Monthly Archives: March 2010

Moonlight on the Avenue of Faith, by Gina B. Nahai.

Moonlight on the Avenue of Faith.

A friend from my program mentioned this novel in class last week. The class was discussing magic realism novels, and most of the ones we could think of were set in South America. Moonlight on the Avenue of Faith is a novel by Gina B. Nahai set mostly in Iran, and partly in America.

The story opens in a Jewish ghetto in Tehran, where Roxanna the Angel is born. She dreams of the sea, and wakes in feathers. As with many magic realism stories, this one is generational. There are many mothers and daughters in this novel, which is narrated by Roxanna’s daughter, Lili. When Lili is five years old, she watches Roxanna sprout wings and fly off into the night. This novel tells the stories in Tehran leading up to that night, and the stories that happen afterwards in Los Angeles.

When I first picked up this novel at the library, it was a lot thicker than I imagined and the cover made it look emotionally and intellectually heavy. Actually, I read it in two days because I couldn’t put it down, and the writing is beautiful, lyrical, and very accessible. Because it is a magic realism book, it does have fantastical elements. The character names are mythic too, like Alexandra the Cat and Sohrab the Sinner.

I really needed a great book this week. With course work piling up and papers to be researched and written, I needed something to take me far far away, and this was it.




Pattern: Ishbel, by Ysolda Teague.
Yarn: SweetGeorgia Yarns Fibre Club, February 2010, “Northwest Wind.”

I normally don’t wear shawls, and this one isn’t really large enough to wear over the shoulders, but they are lovely to wrap around the neck and then toss a jacket on.

This colourway is part of SweetGeorgia’s Fibre Club. I don’t have much time to spin while I’m in school, so it’s being sent to me as fingering weight yarn. The March installment is waiting for me at the post office.

Asterios Polyp, by David Mazzucchelli.

I borrowed Asterios Polyp from one of my professors, and spent a lot of time going through the text and images this past weekend. It is written and illustrated by David Mazzucchelli, whose name you normally see associated with DC or Marvel Comics like Daredevil or Batman. This is not a superhero comic.

Asterios Polyp is narrated by Asterios’ stillborn twin brother, Ignazio. It tells the story of Asterios and Hana, and where Hana might have gone. This graphic novel is rooted in modernist art. Right away, Mazzucchelli visually differentiates his characters with colour, font, and form.

Hana is pink, sketchy, soft; Asterios is blue, geometric, hard.

As Asterios and Hana begin their relationship, their visual difference is startling. As their relationship develops and grows, the two characters are outlined in purple, wearing blue (Asterios) and pink (Hana) clothing. At one point, perhaps the height of their relationship, they switch colours.

Mazzucchelli also differentiates between characters by changing fonts, and the fonts seem to reflect the personality of that individual. There are several panels, too, where Mazzucchelli displays a variety of art forms to represent different types of people.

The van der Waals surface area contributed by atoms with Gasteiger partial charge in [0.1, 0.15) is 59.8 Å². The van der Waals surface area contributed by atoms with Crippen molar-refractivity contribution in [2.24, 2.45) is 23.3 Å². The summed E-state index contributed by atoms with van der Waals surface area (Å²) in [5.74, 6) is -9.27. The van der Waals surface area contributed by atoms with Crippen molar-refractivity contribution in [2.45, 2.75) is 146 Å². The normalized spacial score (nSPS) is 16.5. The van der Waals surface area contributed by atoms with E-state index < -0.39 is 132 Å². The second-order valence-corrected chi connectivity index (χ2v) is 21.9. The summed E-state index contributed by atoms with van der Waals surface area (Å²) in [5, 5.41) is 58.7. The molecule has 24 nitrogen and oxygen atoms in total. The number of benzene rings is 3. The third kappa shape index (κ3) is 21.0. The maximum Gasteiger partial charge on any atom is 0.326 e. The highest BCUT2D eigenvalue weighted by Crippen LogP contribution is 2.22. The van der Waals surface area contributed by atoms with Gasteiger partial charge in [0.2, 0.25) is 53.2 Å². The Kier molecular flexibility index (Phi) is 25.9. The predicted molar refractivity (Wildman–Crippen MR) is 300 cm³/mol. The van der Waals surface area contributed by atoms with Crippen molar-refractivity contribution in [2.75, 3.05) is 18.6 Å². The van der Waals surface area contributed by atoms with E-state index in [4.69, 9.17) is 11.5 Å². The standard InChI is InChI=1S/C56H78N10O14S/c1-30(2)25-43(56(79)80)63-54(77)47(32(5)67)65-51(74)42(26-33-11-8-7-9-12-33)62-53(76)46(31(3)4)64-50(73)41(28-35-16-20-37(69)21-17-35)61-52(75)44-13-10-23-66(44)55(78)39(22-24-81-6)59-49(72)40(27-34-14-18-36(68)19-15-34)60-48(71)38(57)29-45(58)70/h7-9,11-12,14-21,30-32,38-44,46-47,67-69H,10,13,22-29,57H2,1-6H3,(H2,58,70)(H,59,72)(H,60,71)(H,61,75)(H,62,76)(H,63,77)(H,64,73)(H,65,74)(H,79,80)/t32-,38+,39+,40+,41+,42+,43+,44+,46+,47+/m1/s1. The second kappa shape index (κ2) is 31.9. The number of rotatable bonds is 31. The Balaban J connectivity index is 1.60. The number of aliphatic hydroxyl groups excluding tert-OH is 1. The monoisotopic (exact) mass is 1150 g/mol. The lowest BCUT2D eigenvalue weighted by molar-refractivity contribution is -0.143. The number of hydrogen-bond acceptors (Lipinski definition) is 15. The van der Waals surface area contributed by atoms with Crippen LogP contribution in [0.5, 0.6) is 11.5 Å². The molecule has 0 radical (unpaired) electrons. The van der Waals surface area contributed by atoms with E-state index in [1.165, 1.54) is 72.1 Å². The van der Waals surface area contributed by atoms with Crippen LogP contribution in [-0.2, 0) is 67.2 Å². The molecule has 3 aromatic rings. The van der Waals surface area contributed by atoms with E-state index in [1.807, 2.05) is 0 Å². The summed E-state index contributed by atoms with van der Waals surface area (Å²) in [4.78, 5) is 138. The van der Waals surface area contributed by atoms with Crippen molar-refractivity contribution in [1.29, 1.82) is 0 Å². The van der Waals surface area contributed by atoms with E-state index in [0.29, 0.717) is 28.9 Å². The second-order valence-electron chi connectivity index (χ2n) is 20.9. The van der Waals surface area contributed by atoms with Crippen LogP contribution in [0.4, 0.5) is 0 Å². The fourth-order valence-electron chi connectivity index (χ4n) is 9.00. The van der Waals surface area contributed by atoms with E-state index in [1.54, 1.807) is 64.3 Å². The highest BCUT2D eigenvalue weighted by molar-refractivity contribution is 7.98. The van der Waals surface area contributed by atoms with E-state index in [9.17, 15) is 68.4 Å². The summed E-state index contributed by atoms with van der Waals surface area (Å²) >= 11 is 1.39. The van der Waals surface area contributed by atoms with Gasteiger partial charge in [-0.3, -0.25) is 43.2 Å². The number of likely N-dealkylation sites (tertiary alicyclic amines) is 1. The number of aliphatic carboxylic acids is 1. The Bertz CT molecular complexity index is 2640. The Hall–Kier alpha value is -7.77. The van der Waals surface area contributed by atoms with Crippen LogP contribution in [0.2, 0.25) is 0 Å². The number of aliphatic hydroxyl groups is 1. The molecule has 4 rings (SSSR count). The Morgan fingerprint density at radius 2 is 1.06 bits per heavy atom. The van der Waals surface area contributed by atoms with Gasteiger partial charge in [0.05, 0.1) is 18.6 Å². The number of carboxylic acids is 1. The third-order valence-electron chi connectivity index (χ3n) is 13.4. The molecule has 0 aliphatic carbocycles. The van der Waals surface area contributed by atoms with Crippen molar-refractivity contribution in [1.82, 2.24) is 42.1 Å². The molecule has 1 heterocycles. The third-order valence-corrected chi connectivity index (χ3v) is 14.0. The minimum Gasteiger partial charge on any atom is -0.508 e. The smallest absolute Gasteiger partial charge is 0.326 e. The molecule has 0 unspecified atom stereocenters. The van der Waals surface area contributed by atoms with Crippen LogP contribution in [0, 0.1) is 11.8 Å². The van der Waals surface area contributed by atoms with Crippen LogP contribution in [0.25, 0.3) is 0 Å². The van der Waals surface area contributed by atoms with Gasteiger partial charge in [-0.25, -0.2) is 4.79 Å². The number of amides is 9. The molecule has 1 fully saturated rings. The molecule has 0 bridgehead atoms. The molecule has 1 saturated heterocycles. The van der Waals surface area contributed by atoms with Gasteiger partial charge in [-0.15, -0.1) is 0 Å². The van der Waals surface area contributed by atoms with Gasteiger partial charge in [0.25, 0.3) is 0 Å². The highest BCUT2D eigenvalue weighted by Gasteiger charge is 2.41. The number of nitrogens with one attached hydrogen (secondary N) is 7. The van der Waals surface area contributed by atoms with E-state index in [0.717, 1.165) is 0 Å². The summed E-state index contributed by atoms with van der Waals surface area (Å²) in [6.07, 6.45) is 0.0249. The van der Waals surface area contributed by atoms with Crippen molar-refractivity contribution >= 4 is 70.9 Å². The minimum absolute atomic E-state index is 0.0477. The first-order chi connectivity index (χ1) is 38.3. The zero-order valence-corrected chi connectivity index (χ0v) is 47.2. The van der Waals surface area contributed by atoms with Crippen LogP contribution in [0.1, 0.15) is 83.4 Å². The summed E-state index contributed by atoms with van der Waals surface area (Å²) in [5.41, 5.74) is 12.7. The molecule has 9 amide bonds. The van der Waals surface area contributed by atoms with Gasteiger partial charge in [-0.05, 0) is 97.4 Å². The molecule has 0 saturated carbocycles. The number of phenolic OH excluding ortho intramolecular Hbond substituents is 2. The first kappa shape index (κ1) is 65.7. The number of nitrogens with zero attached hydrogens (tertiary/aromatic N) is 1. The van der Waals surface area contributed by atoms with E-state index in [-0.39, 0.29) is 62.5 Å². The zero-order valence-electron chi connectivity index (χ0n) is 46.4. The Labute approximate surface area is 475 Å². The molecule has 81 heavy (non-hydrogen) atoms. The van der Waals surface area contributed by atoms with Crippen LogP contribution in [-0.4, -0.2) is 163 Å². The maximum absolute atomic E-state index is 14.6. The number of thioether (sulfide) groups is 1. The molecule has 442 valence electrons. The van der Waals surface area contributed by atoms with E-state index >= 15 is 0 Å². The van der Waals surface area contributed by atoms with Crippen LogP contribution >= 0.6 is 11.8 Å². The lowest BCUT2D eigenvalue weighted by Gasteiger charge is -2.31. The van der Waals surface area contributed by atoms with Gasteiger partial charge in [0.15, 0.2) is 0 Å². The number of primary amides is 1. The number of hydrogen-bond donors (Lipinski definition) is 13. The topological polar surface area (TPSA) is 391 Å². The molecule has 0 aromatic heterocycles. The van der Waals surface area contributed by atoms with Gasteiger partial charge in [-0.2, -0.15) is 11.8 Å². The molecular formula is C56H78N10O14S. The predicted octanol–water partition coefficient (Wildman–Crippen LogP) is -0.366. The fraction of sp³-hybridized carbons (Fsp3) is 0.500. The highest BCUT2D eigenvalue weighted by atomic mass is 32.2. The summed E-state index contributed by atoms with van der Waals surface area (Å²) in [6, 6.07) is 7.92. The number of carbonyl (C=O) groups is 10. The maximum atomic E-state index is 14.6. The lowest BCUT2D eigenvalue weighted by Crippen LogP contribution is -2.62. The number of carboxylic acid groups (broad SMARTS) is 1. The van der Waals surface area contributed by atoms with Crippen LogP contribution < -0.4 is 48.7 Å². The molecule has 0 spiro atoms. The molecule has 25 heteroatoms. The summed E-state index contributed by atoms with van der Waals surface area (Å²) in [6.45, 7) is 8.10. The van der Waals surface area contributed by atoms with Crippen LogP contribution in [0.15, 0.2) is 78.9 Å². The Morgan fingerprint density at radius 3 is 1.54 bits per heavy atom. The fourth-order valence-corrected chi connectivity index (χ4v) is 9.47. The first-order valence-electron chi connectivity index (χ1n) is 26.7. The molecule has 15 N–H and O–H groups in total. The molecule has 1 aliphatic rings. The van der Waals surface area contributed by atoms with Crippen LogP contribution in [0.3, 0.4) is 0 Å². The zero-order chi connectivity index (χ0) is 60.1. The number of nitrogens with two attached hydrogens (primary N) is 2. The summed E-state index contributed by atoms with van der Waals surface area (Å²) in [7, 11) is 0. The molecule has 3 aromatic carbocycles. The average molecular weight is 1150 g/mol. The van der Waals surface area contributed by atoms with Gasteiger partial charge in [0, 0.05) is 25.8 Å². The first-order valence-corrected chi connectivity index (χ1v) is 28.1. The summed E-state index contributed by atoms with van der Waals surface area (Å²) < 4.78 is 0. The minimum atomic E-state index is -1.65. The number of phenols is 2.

An argument between Asterios and Hana shifts their visual representations back to blue and pink.

Before I read this graphic novel, I must have misheard my professor or misread an article about it – I thought this was going to be a novel about a professor of Greek mythology. Actually, Asterios is a Greek professor of architecture, but there are several Greek myth references throughout the text, the obvious one being a complete retelling of the Orpheus and Eurydice myth, with Asterios as Orpheus holding a t-square instead of a lyre.

In the chapter where Asterios looks back on his relationship with Hana, Mazzucchelli has created pages that illustrate moments in time, flashes of Hana that only an intimate lover would have. These pages are, perhaps, among my favourite graphic novel sequences.


Finally, my comics background is not that strong. Here’s an article that provides a more in-depth treatment to Asterios Polyp and a guide to related on-line material.

la petite chouette.

Over the past several years, since I began my post-secondary education, I have found my mind constantly expanding to accommodate new ideas. This semester, the professors in two of my classes have challenged me to stop thinking about pre-conceived notions that exist about texts, and just react.

All the blogs and online journals that I have kept over the past decade tend to end up as a series of entries about my personal life. I’d like to start putting my academic skills to use, and forget about my fears of not sounding smart enough, or not having an opinion that reflects the majority. I already have another place where I can write about my daily life; I’d like to start using this space as a collection of ideas rather than of personal events.

I have a Bachelor of Arts with a focus in English Literature, and I am currently on my way to a Master’s in Library and Information Science – if there’s anything I should have learned to do by now, it’s how to critically engage with my environment. I won’t be in school for the rest of my life, but I always want to be learning and assessing my surroundings analytically. And yes, this includes knitting, photography, and the appreciation of a well-cooked meal.